Visiting R 71 2
The small village of Castell is just next to one of the major highways in Germany. For 35 years I drove by without knowing that this is a beautiful spot and it offers a lot to learn about wine.
All about wine
Visiting this area in fall is awesome. Not just the trees go full color but also the vines.
The first thing that made me curious was the different color of the vines. Those that already had changed their color were either yellow or reddish. So what determines the color? Even though the harvest was already over some grapes were still on the vines. Based on my non-scientific investigations I came to the conclusion that the color of the leaves depend on the type of grape.
The people around Castell have been cultivating wine since the early Middle Ages. The Franconian settlers probably brought the vine to the Main in the 7th century. Most of the vineyards in Castell were first mentioned in 1266. In the Middle Ages, the region was part of the largest contiguous wine-growing region in the Holy Roman Empire.
Throughout the vineyards they made quite an effort to put information boards about the different types of grapes and the impact of soil and location. For example, the steepness of the vineyard in a certain area with its southerly orientation and its inwardly curved shape lead to a bundling of warmth, which Pinot Noir needs. On the other hand the Silvaner doesn’t like a steep slope but a more moderate climate. Therefore, different types of grapes can be found in a compact area. Until then I thought it would just all the same.
A name like an echo
The area belongs to the Counts of Castell-Castell. Yes, this is not a spelling mistake. It is really Castell-Castell. Why would somebody double their last name? Do they think that saying it one time might not be enough for people to remember? A resident who walked his dogs and with whom I chatted very nicely gave me an initial idea that turned out to be going into the right direction.
Names like that are created when a division of the lines happens. The main family line splits up in two different lines. Each line keeps the main name and adds a second new name to it. In the case of the Counts of Castell the lines of Castell-Rüdenhausen and Castell-Castell were created. Funny.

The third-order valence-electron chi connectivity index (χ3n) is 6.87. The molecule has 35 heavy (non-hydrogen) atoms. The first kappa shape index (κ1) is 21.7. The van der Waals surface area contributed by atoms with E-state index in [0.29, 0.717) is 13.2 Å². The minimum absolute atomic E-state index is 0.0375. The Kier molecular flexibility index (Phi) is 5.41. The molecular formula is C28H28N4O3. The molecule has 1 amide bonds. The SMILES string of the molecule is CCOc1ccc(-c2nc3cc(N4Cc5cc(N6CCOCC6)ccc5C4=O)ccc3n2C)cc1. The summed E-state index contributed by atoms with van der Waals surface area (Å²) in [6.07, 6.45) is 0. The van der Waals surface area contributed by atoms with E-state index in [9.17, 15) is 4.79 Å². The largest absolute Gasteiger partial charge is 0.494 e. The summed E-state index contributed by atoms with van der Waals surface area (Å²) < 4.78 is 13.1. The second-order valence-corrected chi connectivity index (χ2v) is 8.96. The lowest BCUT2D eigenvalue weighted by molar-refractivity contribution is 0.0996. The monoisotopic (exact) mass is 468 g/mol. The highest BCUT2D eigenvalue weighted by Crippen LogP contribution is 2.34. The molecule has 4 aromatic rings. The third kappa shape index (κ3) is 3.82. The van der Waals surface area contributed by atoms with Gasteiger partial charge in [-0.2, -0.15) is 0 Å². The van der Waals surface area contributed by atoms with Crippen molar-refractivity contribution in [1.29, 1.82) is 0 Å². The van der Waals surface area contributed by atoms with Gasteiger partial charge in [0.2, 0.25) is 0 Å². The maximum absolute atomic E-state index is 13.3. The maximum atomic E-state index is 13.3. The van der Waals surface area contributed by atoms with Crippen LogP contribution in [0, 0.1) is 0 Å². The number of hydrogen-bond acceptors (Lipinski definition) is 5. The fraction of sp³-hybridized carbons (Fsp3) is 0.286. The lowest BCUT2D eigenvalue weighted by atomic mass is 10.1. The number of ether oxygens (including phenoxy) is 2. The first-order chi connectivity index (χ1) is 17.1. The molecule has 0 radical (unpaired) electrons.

As you might know when you are reading this blog I hike a lot. But this was the first time I saw this: two chairs for hikers outside a normal home. No hotel, no shop, no restaurant or something else that would indicate some business benefit. It is just a very nice gesture.
How often could we make a difference with just a small thing like that. And we don’t do it because we think we would need to do big things for them to matter.
Roses and vine
While walking I recognized rose bushes at some of the lines of vine.
The reason for having them there is that rose bushes are attacked by powdery mildew, a fungus, faster than grapevines. The rose bushes thus serve as indicators. If they show signs of powdery mildew infestation, the winemaker can react quickly and treat the vines. Due to modern pest and disease control measures, however, the rose has increasingly been forgotten as an indicator plant. Still they look very nice and I hope they will continue this tradition a little longer.
A little bit of magic
What looks like a normal pond is the “Gründleins-Loch”. The name comes from “Grundlos” which means baseless or groundless in German. Therefore it is a hole without any ground. Because you cannot see the source of this spring people thought it would reach hell.
One of the legends goes as follows: A Count of Castell celebrated his wedding in the halls of the old castle on the Herrenberg. Three virgins in white robes entered the hall and drew the attention of the guests to their extraordinary beauty. Many men wanted to dance with them and the party dragged on until the early hours of the morning.
When it was getting dark, the three women suddenly set out. When the rooster crowed and they were still descending the steep Herrenberg, there was horror on their faces. They quickly rushed down the mountain and, having reached the bottom, jumped into the Gründleins-Loch. The men with whom they had danced had followed them. As they looked into the water, a stream of blood came from below.